Since it’s Sunday, I must be in my office, gearing up for the week. But I’m also needing to feed the blog monkey, so here we go.
I can’t cook. I mean, I nuke prepared foods or throw a frozen pizza or some french fries in the oven as needed, but beyond that, a sandwich tends to be about the limit of my culinary skills. I did a little better than that during my early days in grad school, making spaghetti or oven-baked ravioli (my would-be date night specialty, back then) or microwaved bacon and scrambled eggs, but for the last thirty or so years, Mrs. M has handled anything that I would legitimately call cooking. It’s a common line at the Mid-Century Mondohaus that what I make best are reservations.
But Friday night, Mrs. M had something going on, and I decided to have a go at some bacon and a can of biscuits that were in the fridge, figuring that bacon and biscuits would make for a pleasant enough evening meal. As I cooked six slices of bacon, I realized that there were only four slices remaining, so I decided to go ahead and finish the package, leaving me some for Saturday morning.
At that point, I remembered my dad saying, “Gravy’s easy. All you need is flour, grease and milk or water.” (And in fact, we generally used water instead of milk, calling it “sawmill gravy” — presumably because they had water at a sawmill, but not milk? But milk also cost more, and my brother and I drank it as fast as my folks could buy it — about a gallon a day — anyway, so we joked about milk gravy as being somehow hoity-toity. Sawmill gravy was good enough for us, by golly.) So I figured what the heck and decided to take a shot.
I didn’t have a recipe, and while I guess I could have found a video on YouTube or something, it just seemed to me that would be somehow untrue to my upbringing. (Yeah, like you don’t have weird quirks…) I had been in the kitchen when various of my ancestors had made the stuff, and even though I hadn’t paid much attention any of those times, I figured maybe I could count on familial instincts. So I got some flour from the pantry, and a measuring cup and water glass from the cupboard, and when the bacon was finished, I played it by ear.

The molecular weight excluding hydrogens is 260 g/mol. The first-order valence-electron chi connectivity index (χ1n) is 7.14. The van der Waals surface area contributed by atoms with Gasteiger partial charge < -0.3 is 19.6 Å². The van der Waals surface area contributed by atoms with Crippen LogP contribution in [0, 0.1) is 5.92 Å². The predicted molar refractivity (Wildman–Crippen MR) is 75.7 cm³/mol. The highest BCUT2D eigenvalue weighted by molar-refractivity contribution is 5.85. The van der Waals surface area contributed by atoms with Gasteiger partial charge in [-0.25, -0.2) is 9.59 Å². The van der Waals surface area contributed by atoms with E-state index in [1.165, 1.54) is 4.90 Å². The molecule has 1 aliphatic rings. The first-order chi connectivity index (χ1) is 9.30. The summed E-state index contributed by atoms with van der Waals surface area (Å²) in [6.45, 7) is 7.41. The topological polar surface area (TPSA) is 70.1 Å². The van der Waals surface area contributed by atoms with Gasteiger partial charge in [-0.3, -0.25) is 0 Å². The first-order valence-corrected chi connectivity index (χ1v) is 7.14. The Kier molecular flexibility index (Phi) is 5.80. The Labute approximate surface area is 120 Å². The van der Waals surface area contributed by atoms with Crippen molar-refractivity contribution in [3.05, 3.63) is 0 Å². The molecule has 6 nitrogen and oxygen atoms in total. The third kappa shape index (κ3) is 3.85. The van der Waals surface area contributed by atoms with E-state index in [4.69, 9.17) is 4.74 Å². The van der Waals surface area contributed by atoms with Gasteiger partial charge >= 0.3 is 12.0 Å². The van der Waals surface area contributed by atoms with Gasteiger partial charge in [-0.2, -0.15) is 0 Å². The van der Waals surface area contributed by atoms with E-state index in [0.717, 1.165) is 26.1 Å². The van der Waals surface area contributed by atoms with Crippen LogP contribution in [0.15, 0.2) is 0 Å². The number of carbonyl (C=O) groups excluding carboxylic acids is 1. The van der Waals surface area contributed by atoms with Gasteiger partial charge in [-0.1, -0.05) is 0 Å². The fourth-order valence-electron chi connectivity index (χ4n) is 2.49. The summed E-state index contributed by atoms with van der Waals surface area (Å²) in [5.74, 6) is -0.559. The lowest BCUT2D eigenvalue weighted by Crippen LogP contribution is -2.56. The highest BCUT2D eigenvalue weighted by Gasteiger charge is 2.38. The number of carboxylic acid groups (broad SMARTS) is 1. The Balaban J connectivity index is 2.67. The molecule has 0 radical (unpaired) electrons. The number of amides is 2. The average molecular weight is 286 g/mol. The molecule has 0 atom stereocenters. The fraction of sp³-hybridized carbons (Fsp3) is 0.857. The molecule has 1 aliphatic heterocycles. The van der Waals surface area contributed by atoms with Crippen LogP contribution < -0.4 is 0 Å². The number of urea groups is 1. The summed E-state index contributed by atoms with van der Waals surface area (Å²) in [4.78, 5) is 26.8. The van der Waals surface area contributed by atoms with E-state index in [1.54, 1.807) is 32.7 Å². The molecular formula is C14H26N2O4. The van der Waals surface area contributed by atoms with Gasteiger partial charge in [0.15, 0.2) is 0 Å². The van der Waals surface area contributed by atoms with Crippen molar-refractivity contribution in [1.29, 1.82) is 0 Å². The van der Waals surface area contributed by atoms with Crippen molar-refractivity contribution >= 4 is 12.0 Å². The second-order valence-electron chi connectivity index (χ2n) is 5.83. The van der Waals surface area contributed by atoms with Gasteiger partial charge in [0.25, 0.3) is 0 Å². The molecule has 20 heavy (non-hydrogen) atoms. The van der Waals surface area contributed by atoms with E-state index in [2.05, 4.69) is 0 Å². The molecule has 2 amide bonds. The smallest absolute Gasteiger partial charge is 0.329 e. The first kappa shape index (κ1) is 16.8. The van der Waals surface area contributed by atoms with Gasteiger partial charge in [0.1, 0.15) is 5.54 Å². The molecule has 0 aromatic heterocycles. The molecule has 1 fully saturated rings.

And what do you know? It worked.
And maybe it was kind of comical that here I am making a simple meal at the age of nearly 54, but I found myself oddly proud of having done so without harming myself, the kitchen, or anything else. Call it Cordon cou de rouge. And I think my folks would have gotten a kick out of it.
Mrs. M came home a few minutes later. She looked around, raising her eyebrows. “Did you make this?”
“Did you have a recipe or watch a video or something?”
“No. I’ve seen it done before, so I thought I’d do it.”
“How is it?”
“It’s good. But yours is better.”
I may have a Ph.D., but I’m not stupid.
Yesterday I made a run to Real City to pick up a couple of things and just to change the scenery a bit. While I was down there, I found Family Album, an Astro City collection by Kurt Busiek and his team. I’ve said before that Astro City may be the best written comic that’s out there, and once again, I proved myself right.
And apparently I wasn’t the only one who thought so. I went ahead and bought it, but it wasn’t until last night after I was home that I noticed the book’s foreword, by some guy named Harlan Ellison. Figures he was a fan.
Meanwhile, there’s other stuff going on, as it tends to do. On Saturday, 19 October, I’ll be speaking to the Palmetto (Columbia) chapter of Sisters in Crime at their monthly lunch meeting, and then there’s something else cool happening that night, but I’ll save talking about that for later.
Of course, Noir at the Bar will be making its Mondoville debut on Thursday, 10 October, at Bar Figaro. We’ve got some sensational readers — just look!
Come on by — we’d love to read to you!
And less than a month later, Mr. Block and I will have a chat in front of friends old and new, at the beautiful and historic Newberry Opera House.
And that’s not even mentioning that crime writer, publisher, and friend of the college (and the Prof) Danny Gardner is making a return to the Opera House a week before Halloween. Did I mention that all of these events are free? All the more reason to swing by, right?
I hope you do.
But my lessons aren’t going to plan themselves, so I’d best get back to them. So have a little music before we part. This is more mainstream than most of the stuff I share, but if it’s a good song, it’s a good song. From Rod Stewart’s 1971 album Every Picture Tells a Story, here’s his cover of Bob Dylan’s “Tomorrow Is A Long Time.” Hope you like it.
See you soon!